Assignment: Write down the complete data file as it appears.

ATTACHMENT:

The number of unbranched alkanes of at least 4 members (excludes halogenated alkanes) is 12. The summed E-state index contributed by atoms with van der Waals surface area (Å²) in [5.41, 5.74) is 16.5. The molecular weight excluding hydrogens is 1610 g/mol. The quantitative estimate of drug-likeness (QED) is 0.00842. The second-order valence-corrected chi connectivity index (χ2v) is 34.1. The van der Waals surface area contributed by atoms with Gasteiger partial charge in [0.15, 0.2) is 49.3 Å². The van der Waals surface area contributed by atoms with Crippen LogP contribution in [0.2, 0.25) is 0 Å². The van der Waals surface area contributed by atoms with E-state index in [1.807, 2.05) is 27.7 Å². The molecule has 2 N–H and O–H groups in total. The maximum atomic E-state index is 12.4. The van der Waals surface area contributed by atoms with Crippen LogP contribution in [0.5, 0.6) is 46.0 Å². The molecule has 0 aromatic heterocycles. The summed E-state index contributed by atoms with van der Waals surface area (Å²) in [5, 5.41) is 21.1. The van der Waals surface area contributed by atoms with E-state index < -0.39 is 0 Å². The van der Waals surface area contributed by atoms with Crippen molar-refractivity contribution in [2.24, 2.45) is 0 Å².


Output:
The number of unbranched alkanes of at least 4 members (excludes halogenated alkanes) is 12. The summed E-state index contributed by atoms with van der Waals surface area (Å²) in [5.41, 5.74) is 16.5. The molecular weight excluding hydrogens is 1610 g/mol. The quantitative estimate of drug-likeness (QED) is 0.00842. The second-order valence-corrected chi connectivity index (χ2v) is 34.1. The van der Waals surface area contributed by atoms with Gasteiger partial charge in [0.15, 0.2) is 49.3 Å². The van der Waals surface area contributed by atoms with Crippen LogP contribution in [0.2, 0.25) is 0 Å². The van der Waals surface area contributed by atoms with E-state index in [1.807, 2.05) is 27.7 Å². The molecule has 2 N–H and O–H groups in total. The maximum atomic E-state index is 12.4. The van der Waals surface area contributed by atoms with Crippen LogP contribution in [0.5, 0.6) is 46.0 Å². The molecule has 0 aromatic heterocycles. The summed E-state index contributed by atoms with van der Waals surface area (Å²) in [5, 5.41) is 21.1. The van der Waals surface area contributed by atoms with E-state index < -0.39 is 0 Å². The van der Waals surface area contributed by atoms with Crippen molar-refractivity contribution in [2.24, 2.45) is 0 Å².